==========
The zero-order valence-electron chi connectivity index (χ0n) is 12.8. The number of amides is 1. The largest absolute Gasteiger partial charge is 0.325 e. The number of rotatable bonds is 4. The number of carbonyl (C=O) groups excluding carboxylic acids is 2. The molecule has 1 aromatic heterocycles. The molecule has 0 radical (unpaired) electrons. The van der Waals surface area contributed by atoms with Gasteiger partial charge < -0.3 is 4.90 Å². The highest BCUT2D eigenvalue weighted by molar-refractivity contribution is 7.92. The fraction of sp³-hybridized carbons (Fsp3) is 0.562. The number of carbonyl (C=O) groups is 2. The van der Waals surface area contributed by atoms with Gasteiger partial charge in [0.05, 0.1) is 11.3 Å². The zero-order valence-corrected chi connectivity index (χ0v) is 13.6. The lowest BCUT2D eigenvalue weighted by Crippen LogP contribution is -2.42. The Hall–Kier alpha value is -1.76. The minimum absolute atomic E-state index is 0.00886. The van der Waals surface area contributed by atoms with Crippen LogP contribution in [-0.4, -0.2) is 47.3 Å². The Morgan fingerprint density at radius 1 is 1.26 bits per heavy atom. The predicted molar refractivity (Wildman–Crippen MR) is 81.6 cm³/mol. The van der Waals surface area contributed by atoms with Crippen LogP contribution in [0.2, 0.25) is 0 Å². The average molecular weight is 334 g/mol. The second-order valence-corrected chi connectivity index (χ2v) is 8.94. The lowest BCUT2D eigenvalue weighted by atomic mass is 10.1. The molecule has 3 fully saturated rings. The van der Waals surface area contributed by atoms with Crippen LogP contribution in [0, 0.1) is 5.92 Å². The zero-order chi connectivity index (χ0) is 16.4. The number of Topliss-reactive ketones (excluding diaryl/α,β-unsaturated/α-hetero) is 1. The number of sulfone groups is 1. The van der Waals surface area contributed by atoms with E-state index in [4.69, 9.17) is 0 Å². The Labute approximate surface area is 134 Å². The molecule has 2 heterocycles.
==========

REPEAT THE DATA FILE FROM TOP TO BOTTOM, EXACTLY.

The zero-order valence-electron chi connectivity index (χ0n) is 12.8. The number of amides is 1. The largest absolute Gasteiger partial charge is 0.325 e. The number of rotatable bonds is 4. The number of carbonyl (C=O) groups excluding carboxylic acids is 2. The molecule has 1 aromatic heterocycles. The molecule has 0 radical (unpaired) electrons. The van der Waals surface area contributed by atoms with Gasteiger partial charge < -0.3 is 4.90 Å². The highest BCUT2D eigenvalue weighted by molar-refractivity contribution is 7.92. The fraction of sp³-hybridized carbons (Fsp3) is 0.562. The number of carbonyl (C=O) groups is 2. The van der Waals surface area contributed by atoms with Gasteiger partial charge in [0.05, 0.1) is 11.3 Å². The zero-order valence-corrected chi connectivity index (χ0v) is 13.6. The lowest BCUT2D eigenvalue weighted by Crippen LogP contribution is -2.42. The Hall–Kier alpha value is -1.76. The minimum absolute atomic E-state index is 0.00886. The van der Waals surface area contributed by atoms with Crippen LogP contribution in [-0.4, -0.2) is 47.3 Å². The Morgan fingerprint density at radius 1 is 1.26 bits per heavy atom. The predicted molar refractivity (Wildman–Crippen MR) is 81.6 cm³/mol. The van der Waals surface area contributed by atoms with Crippen LogP contribution in [0.2, 0.25) is 0 Å². The average molecular weight is 334 g/mol. The second-order valence-corrected chi connectivity index (χ2v) is 8.94. The lowest BCUT2D eigenvalue weighted by atomic mass is 10.1. The molecule has 3 fully saturated rings. The van der Waals surface area contributed by atoms with Crippen LogP contribution in [0, 0.1) is 5.92 Å². The zero-order chi connectivity index (χ0) is 16.4. The number of Topliss-reactive ketones (excluding diaryl/α,β-unsaturated/α-hetero) is 1. The number of sulfone groups is 1. The van der Waals surface area contributed by atoms with E-state index in [4.69, 9.17) is 0 Å². The Labute approximate surface area is 134 Å². The molecule has 2 heterocycles.